Second Preparatory Committee of the 1994 International Conference on Population and Development. A review of major events and themes from the standpoint of a non-governmental organization involved in women's issues.
[Unpublished] . 8,  p.The US-based Center for Reproductive Law and Policy, a nongovernmental organization (NGO), participated in the two-week Second Preparatory Committee (PrepCom II) meeting for the 1994 International Conference on Population and Development (ICPD) in Cairo held in New York City in May 1993. Representatives from governments and 332 NGOs participated in the preparation of the Proposed Conceptual Framework of the Draft Recommendations of the Conference. NGOs participated by lobbying their respective governments. They organized themselves into groups on both a regional and issue basis. A controversy whirled around the importance of environmental concerns to policies of population and development and the role and structure of the family. The Vatican convinced Colombia and other South American nations to request a section entitled The Family, Its Role and Composition. Its concerns centered on sex education, care of the elderly, and AIDS within the family. Morocco also supported this section. The NGO Women's Caucus submitted papers containing specific language on provisions related to women's issues to governmental delegations. The US delegation, headed by Timothy Wirth, renewed its commitment to population issues and affirmed the centrality of women and their reproductive rights to the implementation of population policies. Political undercurrents at PrepCom II revolved around the North-South divide, reproductive health versus family planning, and human rights. In some instances, NGOs on both sides of the divide concurred on some issues. Some Southern NGOs took positions opposite their governments. Some NGOs wanted to expand discussions from family planning to reproductive health. Reproductive rights were the most popular human rights concept at PrepCom II.
Family Planning Perspectives. 1995 Nov-Dec; 27(6):254-8.This article is a reflection on the Fourth World Conference on Women in Beijing in September 1995, including its preparatory meetings. Delegates from 187 nations negotiated and decided on the disputed passages of the draft Platform of Action, which comprised 40% of the 150 page document. The atmosphere prior and during the conference was not peaceful. The UN and China disputed over the location of the nongovernmental organizations' (NGO) forum that took place at the same time of the conference. The US and Chinese governments squabbled about China's detention of a Chinese-American human rights activist. The US First Lady attended the conference and the NGO forum, promoting human rights. Most delegates had decided that this conference would not be a retreat from the Cairo conference. In comparison to Cairo, the Vatican delegation had toned down its opposition. US based antiabortion groups and conservative women's groups arrived in greater numbers in Beijing than in Cairo, in hopes to reverse actions taken in Cairo. They had few victories. A contentious issue was parental rights and responsibilities, specifically adolescents' access to confidential health services. Compromise wording was worked out in two paragraphs. All other references to parental rights were deleted or there was a reference to the compromise wording. The Beijing platform was the first universal document recognizing the right of a woman to say no to sexual intercourse. The references in the Beijing document recognizing sexual rights as human rights were a major accomplishment. Debates over the issue of abortion took place: the proposed conscience clause and a call for the review of laws containing punitive measures against women who have had an illegal abortion. The vocal delegates from developing countries are silencing the accusation that radical Western women are thrusting women's rights on the rest of the world.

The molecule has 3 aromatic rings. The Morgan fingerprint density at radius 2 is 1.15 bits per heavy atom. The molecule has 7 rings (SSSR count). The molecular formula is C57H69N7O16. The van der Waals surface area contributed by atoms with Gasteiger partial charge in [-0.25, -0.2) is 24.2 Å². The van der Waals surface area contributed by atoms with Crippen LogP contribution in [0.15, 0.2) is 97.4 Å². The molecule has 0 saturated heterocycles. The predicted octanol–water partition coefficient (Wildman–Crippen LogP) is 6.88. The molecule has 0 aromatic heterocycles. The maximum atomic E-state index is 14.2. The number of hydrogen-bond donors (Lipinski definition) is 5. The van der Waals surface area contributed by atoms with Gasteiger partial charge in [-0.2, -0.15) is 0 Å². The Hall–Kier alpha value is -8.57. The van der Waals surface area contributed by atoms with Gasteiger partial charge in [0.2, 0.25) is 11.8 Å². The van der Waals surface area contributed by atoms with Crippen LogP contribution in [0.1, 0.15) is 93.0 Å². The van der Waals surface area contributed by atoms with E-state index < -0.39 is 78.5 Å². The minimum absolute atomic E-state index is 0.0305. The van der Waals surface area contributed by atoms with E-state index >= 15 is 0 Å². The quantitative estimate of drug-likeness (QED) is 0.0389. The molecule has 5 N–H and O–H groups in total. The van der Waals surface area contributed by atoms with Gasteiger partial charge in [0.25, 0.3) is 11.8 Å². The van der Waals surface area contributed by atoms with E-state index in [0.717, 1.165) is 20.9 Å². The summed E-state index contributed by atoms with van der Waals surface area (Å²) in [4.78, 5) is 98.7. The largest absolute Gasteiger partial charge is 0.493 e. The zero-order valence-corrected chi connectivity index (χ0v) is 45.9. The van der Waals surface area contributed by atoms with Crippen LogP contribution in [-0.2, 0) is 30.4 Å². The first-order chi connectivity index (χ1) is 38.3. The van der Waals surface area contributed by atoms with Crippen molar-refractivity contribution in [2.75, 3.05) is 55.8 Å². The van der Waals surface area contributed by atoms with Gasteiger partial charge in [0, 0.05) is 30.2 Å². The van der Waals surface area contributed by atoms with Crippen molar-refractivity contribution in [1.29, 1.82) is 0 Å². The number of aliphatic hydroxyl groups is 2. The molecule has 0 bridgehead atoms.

[And after Cairo? It is now that the difficulties begin] Le Caire, et apres? C'est maintenant que les difficultes commencent.